Between 1935 and 1937 the South African Railways placed forty-four Class 15E steam locomotives with a 4-8-2 Mountain type wheel arrangement in service.[4]

The Class 15D classification was never used.[3]


The Class 15E 4-8-2 Mountain type mixed traffic steam locomotive was a refinement of the Class 15C and Class 15CA. It was designed by A.G. Watson, Chief Mechanical Engineer (CME) of the South African Railways (SAR) from 1929 to 1936, and incorporated many of the improvements that had been developed by him, two of which were a vastly enlarged standardised boiler and a Watson cab.[1]

They were built by three manufacturers. In 1935 British locomotive builders Robert Stephenson and Hawthorns (RSH) delivered twenty locomotives, numbered in the range from 2858 to 2877. Henschel and Son of Germany built and delivered sixteen in two batches in 1936, numbered in the range from 2878 to 2893. In 1936 German locomotive builders Berliner Maschinenbau built another eight locomotives, which were delivered in 1937, numbered in the range from 2894 to 2901.[1][2][4]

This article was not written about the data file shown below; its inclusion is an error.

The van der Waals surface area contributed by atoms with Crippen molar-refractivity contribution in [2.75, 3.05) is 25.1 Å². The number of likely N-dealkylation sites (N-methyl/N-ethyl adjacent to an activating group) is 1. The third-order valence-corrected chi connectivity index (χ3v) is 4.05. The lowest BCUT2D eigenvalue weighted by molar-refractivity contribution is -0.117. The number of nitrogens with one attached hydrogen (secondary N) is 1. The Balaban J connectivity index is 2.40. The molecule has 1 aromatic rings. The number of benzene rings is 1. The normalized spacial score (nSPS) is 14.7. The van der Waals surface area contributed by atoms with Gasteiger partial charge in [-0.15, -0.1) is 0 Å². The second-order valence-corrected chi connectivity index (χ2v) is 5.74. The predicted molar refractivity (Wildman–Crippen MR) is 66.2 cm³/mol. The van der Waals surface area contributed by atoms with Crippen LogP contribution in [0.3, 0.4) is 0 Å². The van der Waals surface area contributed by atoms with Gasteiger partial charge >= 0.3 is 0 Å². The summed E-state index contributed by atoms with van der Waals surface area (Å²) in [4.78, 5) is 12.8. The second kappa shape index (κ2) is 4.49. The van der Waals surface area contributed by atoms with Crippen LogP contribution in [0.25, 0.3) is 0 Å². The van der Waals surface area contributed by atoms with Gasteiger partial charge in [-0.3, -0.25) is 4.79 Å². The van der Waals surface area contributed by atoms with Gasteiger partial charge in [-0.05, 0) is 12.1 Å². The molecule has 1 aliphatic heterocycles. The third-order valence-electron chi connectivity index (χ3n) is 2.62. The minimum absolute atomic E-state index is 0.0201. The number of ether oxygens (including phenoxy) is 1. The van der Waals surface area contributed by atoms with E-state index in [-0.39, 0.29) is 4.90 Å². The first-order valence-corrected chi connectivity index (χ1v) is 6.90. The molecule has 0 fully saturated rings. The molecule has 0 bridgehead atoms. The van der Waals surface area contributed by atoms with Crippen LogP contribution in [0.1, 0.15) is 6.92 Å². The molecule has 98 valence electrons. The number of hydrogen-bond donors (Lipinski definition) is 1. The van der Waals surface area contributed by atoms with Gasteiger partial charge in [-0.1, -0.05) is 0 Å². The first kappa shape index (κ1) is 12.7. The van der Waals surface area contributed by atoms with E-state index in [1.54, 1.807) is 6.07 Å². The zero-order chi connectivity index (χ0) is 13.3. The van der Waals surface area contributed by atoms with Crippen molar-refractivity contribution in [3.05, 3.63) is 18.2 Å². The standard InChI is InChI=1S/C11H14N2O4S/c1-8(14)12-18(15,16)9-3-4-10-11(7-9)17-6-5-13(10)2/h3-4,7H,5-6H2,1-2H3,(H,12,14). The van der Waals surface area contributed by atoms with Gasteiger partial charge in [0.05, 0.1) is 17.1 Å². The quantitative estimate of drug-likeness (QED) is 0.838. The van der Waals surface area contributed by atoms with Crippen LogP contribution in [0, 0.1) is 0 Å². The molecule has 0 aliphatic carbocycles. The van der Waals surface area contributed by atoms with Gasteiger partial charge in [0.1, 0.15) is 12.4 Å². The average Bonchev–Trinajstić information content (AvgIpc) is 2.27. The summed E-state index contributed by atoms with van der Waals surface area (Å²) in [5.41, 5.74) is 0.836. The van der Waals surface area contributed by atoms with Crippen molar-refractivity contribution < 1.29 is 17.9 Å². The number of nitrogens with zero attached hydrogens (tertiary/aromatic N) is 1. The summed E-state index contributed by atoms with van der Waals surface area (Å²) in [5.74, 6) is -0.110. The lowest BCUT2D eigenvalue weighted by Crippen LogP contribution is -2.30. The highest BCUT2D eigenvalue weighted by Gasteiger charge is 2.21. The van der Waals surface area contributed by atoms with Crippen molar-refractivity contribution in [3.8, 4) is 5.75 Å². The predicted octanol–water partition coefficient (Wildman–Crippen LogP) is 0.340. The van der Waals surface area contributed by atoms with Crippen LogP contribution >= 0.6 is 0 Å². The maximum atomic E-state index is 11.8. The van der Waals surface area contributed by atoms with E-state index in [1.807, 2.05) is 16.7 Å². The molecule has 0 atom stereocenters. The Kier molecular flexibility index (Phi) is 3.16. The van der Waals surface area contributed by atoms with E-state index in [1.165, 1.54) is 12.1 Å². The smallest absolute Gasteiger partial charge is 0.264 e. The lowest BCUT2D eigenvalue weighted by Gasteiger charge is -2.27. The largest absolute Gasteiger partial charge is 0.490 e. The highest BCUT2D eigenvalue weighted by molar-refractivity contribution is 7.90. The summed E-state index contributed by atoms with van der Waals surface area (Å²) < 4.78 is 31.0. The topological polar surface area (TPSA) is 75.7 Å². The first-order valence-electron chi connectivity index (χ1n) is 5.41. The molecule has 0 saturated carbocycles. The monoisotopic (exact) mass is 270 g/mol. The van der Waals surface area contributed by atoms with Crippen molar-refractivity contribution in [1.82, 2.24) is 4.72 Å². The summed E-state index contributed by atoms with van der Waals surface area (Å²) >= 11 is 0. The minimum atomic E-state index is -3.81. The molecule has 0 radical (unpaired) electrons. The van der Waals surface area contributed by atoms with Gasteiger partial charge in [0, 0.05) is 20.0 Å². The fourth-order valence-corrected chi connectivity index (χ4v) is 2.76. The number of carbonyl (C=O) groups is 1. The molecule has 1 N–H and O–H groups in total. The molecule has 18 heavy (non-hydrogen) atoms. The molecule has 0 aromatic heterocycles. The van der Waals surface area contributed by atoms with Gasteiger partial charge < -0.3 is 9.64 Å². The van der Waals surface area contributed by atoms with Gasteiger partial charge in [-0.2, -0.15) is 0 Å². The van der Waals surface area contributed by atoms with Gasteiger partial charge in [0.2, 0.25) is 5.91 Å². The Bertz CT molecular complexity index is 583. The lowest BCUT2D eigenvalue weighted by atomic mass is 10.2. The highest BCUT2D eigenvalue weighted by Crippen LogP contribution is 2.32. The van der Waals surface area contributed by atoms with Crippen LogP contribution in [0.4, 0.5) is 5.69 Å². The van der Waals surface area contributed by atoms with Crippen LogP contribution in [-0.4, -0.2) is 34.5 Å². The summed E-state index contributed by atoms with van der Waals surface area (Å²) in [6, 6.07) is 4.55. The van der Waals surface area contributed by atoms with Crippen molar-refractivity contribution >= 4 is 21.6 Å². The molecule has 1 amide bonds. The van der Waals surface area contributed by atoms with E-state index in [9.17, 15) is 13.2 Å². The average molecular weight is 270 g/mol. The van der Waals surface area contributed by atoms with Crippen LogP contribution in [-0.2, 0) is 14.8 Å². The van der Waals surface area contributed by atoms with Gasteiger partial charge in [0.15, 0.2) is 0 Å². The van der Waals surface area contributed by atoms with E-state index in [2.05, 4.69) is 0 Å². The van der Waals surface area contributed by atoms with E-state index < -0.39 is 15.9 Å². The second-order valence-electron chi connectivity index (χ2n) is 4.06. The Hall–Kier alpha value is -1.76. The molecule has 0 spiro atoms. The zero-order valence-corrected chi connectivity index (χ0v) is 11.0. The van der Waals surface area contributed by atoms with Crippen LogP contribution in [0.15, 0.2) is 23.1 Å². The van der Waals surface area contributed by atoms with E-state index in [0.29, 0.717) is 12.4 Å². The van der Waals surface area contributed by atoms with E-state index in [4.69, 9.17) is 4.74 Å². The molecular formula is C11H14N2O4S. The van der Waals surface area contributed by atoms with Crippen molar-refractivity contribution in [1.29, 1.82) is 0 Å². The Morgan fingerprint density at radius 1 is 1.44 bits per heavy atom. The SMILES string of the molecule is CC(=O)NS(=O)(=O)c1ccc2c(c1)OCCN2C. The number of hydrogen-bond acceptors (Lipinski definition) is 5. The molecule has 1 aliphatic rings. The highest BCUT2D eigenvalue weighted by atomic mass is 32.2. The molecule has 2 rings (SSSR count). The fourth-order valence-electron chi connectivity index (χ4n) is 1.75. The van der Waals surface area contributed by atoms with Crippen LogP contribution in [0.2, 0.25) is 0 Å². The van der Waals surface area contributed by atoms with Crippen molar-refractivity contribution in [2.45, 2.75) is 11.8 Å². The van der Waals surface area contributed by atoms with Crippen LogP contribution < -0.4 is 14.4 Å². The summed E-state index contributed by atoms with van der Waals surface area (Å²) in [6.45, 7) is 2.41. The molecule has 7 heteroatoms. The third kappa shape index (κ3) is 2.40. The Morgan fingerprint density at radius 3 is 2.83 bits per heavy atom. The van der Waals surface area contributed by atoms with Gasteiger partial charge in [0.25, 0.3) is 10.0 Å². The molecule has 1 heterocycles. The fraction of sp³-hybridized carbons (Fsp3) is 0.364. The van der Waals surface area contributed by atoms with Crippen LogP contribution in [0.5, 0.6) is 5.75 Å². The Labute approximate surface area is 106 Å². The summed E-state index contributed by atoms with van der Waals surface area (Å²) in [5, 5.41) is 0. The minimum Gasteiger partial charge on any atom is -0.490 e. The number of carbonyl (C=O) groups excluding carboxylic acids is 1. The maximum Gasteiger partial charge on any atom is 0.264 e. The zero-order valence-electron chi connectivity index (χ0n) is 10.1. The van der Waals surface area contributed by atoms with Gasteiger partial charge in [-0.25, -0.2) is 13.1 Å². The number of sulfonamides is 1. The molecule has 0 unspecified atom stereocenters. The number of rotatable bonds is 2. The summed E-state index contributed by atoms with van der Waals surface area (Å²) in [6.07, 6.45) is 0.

Valve gear[edit]

Because of the free running that was achieved with the Class 19C and Class 16E that were equipped with Rotary Cam Poppet valve gear, Watson decided to concentrate on this type of valve gear for all his future designs. The Class 15E was therefore built with poppet valve gear. Like the other classes with poppet valve gear, the Class 15E was fast, but some trouble was initially experienced with the gear in the reverse position. This was corrected by modifying the reversing cams and these, as well as new forward cams, were manufactured at the Salt River shops in Cape Town.[1]

Watson Standard boilers[edit]

The Class 15E was delivered with a Watson Standard no. 3B boiler and a Watson cab. In the 1930s Watson designed a standard boiler type as part of his standardisation policy. Many serving locomotives were reboilered with these Watson Standard boilers and in the process they were also equipped with Watson cabs, with their distinctive slanted fronts compared to the conventional vertical fronts of their original cabs. New locomotives that were acquired in the Watson era and later, such as the Class 15E, were built with such boilers and cabs.[3][4]


South African Railways[edit]